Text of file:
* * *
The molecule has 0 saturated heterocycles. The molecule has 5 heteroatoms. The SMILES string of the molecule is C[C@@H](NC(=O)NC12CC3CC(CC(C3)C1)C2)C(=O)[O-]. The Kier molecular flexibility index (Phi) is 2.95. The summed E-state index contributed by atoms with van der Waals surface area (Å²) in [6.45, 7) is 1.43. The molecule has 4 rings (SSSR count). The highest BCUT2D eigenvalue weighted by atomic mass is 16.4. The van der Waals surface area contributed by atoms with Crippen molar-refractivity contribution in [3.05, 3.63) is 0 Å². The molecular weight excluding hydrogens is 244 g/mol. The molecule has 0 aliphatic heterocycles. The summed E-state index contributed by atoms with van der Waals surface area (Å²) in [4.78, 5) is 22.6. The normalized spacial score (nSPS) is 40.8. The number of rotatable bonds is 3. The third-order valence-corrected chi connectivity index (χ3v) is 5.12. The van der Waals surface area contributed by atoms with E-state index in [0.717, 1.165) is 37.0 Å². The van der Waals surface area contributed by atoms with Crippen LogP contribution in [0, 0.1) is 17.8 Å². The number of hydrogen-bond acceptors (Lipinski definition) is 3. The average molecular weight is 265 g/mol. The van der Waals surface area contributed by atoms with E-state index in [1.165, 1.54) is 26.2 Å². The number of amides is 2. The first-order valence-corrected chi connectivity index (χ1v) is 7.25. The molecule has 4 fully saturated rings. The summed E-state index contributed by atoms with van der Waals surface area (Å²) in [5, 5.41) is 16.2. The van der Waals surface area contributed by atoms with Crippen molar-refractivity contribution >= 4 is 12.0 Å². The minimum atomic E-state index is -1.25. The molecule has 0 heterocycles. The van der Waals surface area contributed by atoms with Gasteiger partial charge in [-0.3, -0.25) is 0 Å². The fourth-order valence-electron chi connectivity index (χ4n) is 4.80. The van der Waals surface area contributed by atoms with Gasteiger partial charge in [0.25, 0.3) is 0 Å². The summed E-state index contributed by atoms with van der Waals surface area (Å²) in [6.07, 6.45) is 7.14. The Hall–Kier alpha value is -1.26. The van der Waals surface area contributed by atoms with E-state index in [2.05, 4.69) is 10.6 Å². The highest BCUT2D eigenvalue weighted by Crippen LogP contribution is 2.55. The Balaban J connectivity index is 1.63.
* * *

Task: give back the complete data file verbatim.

The molecule has 0 saturated heterocycles. The molecule has 5 heteroatoms. The SMILES string of the molecule is C[C@@H](NC(=O)NC12CC3CC(CC(C3)C1)C2)C(=O)[O-]. The Kier molecular flexibility index (Phi) is 2.95. The summed E-state index contributed by atoms with van der Waals surface area (Å²) in [6.45, 7) is 1.43. The molecule has 4 rings (SSSR count). The highest BCUT2D eigenvalue weighted by atomic mass is 16.4. The van der Waals surface area contributed by atoms with Crippen molar-refractivity contribution in [3.05, 3.63) is 0 Å². The molecular weight excluding hydrogens is 244 g/mol. The molecule has 0 aliphatic heterocycles. The summed E-state index contributed by atoms with van der Waals surface area (Å²) in [4.78, 5) is 22.6. The normalized spacial score (nSPS) is 40.8. The number of rotatable bonds is 3. The third-order valence-corrected chi connectivity index (χ3v) is 5.12. The van der Waals surface area contributed by atoms with E-state index in [0.717, 1.165) is 37.0 Å². The van der Waals surface area contributed by atoms with Crippen LogP contribution in [0, 0.1) is 17.8 Å². The number of hydrogen-bond acceptors (Lipinski definition) is 3. The average molecular weight is 265 g/mol. The van der Waals surface area contributed by atoms with E-state index in [1.165, 1.54) is 26.2 Å². The number of amides is 2. The first-order valence-corrected chi connectivity index (χ1v) is 7.25. The molecule has 4 fully saturated rings. The summed E-state index contributed by atoms with van der Waals surface area (Å²) in [5, 5.41) is 16.2. The van der Waals surface area contributed by atoms with Crippen molar-refractivity contribution >= 4 is 12.0 Å². The minimum atomic E-state index is -1.25. The molecule has 0 heterocycles. The van der Waals surface area contributed by atoms with Gasteiger partial charge in [-0.3, -0.25) is 0 Å². The fourth-order valence-electron chi connectivity index (χ4n) is 4.80. The van der Waals surface area contributed by atoms with Gasteiger partial charge in [0.25, 0.3) is 0 Å². The summed E-state index contributed by atoms with van der Waals surface area (Å²) in [6.07, 6.45) is 7.14. The Hall–Kier alpha value is -1.26. The van der Waals surface area contributed by atoms with E-state index in [2.05, 4.69) is 10.6 Å². The highest BCUT2D eigenvalue weighted by Crippen LogP contribution is 2.55. The Balaban J connectivity index is 1.63.